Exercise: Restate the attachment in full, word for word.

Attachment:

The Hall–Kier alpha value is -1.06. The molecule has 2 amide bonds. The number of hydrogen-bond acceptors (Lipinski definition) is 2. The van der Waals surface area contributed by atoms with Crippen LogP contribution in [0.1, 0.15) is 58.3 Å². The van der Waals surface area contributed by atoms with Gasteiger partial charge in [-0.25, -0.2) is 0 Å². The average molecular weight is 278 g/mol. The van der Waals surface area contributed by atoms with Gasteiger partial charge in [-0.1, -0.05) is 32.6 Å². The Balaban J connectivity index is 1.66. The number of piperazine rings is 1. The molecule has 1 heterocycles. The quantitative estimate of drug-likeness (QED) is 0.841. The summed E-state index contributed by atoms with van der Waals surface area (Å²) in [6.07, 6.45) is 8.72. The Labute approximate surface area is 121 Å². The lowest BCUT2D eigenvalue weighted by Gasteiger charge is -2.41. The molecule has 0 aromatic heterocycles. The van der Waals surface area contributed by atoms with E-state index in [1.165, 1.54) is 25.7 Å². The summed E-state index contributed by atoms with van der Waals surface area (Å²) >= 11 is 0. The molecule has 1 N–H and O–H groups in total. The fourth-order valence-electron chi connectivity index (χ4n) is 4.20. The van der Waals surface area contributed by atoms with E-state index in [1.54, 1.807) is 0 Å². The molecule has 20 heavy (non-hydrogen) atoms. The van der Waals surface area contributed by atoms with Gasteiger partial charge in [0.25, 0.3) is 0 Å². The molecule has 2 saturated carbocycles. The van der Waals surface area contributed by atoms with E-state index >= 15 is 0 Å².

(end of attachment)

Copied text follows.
The Hall–Kier alpha value is -1.06. The molecule has 2 amide bonds. The number of hydrogen-bond acceptors (Lipinski definition) is 2. The van der Waals surface area contributed by atoms with Crippen LogP contribution in [0.1, 0.15) is 58.3 Å². The van der Waals surface area contributed by atoms with Gasteiger partial charge in [-0.25, -0.2) is 0 Å². The average molecular weight is 278 g/mol. The van der Waals surface area contributed by atoms with Gasteiger partial charge in [-0.1, -0.05) is 32.6 Å². The Balaban J connectivity index is 1.66. The number of piperazine rings is 1. The molecule has 1 heterocycles. The quantitative estimate of drug-likeness (QED) is 0.841. The summed E-state index contributed by atoms with van der Waals surface area (Å²) in [6.07, 6.45) is 8.72. The Labute approximate surface area is 121 Å². The lowest BCUT2D eigenvalue weighted by Gasteiger charge is -2.41. The molecule has 0 aromatic heterocycles. The van der Waals surface area contributed by atoms with E-state index in [1.165, 1.54) is 25.7 Å². The summed E-state index contributed by atoms with van der Waals surface area (Å²) >= 11 is 0. The molecule has 1 N–H and O–H groups in total. The fourth-order valence-electron chi connectivity index (χ4n) is 4.20. The van der Waals surface area contributed by atoms with E-state index in [1.54, 1.807) is 0 Å². The molecule has 20 heavy (non-hydrogen) atoms. The van der Waals surface area contributed by atoms with Gasteiger partial charge in [0.25, 0.3) is 0 Å². The molecule has 2 saturated carbocycles. The van der Waals surface area contributed by atoms with E-state index >= 15 is 0 Å².